Not to be confused with Bean Soup.

Baked Ham with Mustard-Maple Glaze

Hams are fully cooked (unless you’ve bought a fresh ham)and can be served as is, cold. They are, however, much tastier if you’ve wrapped them tightly in foil, baked them until hot, and covered them in a tasty glaze. This method will work with an uncut ham or a spiral-cut ham. Discard the glaze packet that comes with the ham and make your own. You can also skip it if sugar doesn't appeal.


  • Roasting pan (or very large, heavy and deep-sided casserole dish) and foil


  • 10- pound bone-in fully cooked 1/2 ham

Mustard-Maple Glaze:

  • ½ cup brown sugar
  • 1 ½ tablespoons yellow mustard
  • 1 ½ tablespoons Dijon-style mustard
  • 3 tablespoons maple syrup
  • Pinch EACH: salt, pepper, and ground cayenne
  • 1-2 tablespoons water – enough to make a smooth sauce


  • Preheat oven to 275 degrees Fahrenheit. Move an oven rack to the lower 1/3 of the oven. Place ham fat side up on rack in roasting pan and wrap tightly in foil. Bake for an hour.
  • Meanwhile, in a medium bowl, stir together the ingredients for the glaze adding enough water to make a smooth, pourable sauce.
  • After an hour, remove roaster from the oven and carefully take the foil off the ham. (Unnecessary, but if you’d like, slice a shallow, 1/4-1/2-inch deep, diamond pattern into the fat cap of an unsliced ham — not spiral — before adding glaze.) Pour or brush glaze evenly over ham. Wrap again tightly in foil and return to oven.
  • Cook another hour or more until instant read thermometer reads 140 degrees Fahrenheit. Don’t overbake. Remove from oven and let rest 15 minutes before carving (if needed—spiral hams are presliced) and serving.
  • STORAGE: Ham will keep about 4 days well-wrapped in the fridge and 3-4 months in the freezer. If you slice off all of the meat from the bone and use or freeze it, you can freeze the bone separately and well-wrapped until you need it for beans or soup.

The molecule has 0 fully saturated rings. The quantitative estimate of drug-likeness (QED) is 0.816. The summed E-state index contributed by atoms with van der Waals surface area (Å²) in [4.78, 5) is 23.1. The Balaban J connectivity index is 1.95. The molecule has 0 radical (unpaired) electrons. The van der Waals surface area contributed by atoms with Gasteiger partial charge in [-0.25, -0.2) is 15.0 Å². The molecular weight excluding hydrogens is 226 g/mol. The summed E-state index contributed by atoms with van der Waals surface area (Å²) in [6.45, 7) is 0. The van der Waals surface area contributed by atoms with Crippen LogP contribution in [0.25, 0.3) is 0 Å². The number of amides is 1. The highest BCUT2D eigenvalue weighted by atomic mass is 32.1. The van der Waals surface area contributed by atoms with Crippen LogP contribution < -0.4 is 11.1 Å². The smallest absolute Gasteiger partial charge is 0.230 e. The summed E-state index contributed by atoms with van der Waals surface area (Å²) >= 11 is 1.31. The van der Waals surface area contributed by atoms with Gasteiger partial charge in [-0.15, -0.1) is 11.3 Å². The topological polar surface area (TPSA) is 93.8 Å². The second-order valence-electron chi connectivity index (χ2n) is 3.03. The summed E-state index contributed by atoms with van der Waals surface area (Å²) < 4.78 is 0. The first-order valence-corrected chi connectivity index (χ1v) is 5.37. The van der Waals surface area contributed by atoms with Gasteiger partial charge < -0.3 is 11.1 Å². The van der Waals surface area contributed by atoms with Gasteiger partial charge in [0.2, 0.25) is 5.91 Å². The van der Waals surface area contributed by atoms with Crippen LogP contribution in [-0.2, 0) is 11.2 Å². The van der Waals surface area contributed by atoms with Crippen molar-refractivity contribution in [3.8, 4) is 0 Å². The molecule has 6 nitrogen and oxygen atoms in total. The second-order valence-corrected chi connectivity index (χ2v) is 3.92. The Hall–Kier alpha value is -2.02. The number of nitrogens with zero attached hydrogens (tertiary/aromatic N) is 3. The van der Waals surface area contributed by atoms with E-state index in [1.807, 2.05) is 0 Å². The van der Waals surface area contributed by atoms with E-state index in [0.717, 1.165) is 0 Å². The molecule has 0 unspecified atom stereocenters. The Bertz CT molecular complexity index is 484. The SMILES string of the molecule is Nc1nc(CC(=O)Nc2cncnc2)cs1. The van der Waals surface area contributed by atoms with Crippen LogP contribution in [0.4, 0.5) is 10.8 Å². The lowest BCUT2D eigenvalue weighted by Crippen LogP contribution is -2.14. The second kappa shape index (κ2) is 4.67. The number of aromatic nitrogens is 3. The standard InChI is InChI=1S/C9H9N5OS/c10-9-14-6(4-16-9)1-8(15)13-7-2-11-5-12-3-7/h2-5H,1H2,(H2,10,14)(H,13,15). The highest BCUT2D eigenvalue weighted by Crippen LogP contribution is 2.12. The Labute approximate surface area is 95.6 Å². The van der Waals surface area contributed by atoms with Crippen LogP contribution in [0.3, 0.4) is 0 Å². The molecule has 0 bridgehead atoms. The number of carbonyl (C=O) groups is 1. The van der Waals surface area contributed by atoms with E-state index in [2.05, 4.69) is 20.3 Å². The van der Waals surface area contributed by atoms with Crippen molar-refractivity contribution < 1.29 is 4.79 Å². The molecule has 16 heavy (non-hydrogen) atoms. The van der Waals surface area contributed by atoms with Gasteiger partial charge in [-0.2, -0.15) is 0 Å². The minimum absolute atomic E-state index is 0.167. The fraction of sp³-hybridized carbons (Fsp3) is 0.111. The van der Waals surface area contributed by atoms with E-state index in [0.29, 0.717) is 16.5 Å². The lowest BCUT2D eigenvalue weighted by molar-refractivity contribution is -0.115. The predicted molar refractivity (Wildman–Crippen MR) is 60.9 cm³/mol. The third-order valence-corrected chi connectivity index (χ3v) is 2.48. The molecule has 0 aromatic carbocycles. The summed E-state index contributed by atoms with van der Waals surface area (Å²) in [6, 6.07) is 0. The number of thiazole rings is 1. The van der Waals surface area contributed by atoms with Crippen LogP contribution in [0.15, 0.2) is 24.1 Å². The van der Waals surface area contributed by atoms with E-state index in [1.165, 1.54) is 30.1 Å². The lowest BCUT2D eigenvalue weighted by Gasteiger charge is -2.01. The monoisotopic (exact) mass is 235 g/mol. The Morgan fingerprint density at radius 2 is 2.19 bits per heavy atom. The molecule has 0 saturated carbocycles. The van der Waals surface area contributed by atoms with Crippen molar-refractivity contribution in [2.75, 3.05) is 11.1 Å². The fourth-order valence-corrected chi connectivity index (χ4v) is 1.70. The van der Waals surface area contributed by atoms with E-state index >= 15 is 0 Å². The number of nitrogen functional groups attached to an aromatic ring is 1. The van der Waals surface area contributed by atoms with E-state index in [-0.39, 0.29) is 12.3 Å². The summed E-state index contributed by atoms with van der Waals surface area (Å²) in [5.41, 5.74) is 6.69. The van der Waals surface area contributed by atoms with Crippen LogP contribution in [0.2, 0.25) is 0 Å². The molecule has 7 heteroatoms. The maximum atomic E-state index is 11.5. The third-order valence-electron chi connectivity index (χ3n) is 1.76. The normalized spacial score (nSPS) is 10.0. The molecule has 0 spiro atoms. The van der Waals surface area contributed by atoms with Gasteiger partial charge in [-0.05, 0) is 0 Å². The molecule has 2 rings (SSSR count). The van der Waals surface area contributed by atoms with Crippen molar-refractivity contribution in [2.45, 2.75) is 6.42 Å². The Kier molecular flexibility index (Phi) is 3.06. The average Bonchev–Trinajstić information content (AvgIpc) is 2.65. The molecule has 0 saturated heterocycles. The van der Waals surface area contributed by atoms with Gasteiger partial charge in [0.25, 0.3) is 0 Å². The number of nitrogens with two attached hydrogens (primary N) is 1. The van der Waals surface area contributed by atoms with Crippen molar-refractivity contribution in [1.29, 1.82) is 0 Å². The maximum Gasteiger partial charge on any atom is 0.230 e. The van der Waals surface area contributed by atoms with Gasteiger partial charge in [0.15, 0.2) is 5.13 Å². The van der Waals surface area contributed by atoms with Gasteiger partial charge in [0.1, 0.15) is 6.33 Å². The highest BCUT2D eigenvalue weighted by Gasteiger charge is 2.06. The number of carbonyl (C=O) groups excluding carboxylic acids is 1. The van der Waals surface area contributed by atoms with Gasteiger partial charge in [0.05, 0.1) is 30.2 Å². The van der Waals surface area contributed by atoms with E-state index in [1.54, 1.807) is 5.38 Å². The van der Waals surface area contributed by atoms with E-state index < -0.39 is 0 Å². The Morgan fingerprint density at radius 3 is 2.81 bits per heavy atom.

copyright Alyce Morgan, 2020. All rights reserved.


Use a meaty hambone here or two cups of diced ham to make Ham and Beans. If you only have a cup of meat, however, you'll still have a tasty, filling dinner.
10-12 servings


  • 2 pounds white navy or northern beans-washed and picked over. Soak overnight in water to cover plus two inches or boil for 2 minutes and rest, covered, for an hour.
  • Hambone with some ham OR 2 cups diced ham to be added later
  • 3 quarts of water – or more as needed as beans cook
  • 2 teaspoons kosher salt-plus more to taste
  • 1 teaspoon black pepper-plus more to taste
  • 3 bay leaves
  • 2 large yellow onions, diced
  • 1 each: celery stalk and large carrot, cut into small dice
  • 3 whole cloves of garlic-peeled
  • Handful minced fresh parsley
  • Hot sauce – optional and to taste
  • Red wine vinegar – optional for garnish when serving


  • Drain beans in sink. Return to 10-12-quart pot; add 3 quarts water (You will probably need to add more as the beans cook), salt, pepper, bay leaves, onions, celery, carrot and garlic. You can add a meaty hambone here or later add 2 cups of diced ham. Cover, set over high heat, and bring to a boil. Reduce to simmer and cook an hour, stirring regularly and skimming away scum that comes to the top.
  • Remove hambone, cool briefly, trim off bits of ham, return them to the beans, and discard hambone. (Or add 2 cups diced ham.) Stir in the handful of minced fresh parsley, and bring to a boil. Reduce to simmer once more, and let cook, stirring regularly, until beans are tender and creamy—perhaps another hour. Add more water as needed to keep the beans in a barely brothy bath as they simmer. Taste broth and beans; season as needed. Add a few shakes of Tabasco to taste, if using.
  • Serve hot seasoned with a drizzle of red wine vinegar if you like. Fresh cornbread and butter is a tasty accompaniment.
  • Leftovers can be stored in the fridge for 3-4 days including the day the ham is baked or frozen in tightly covered containers 4-6 months.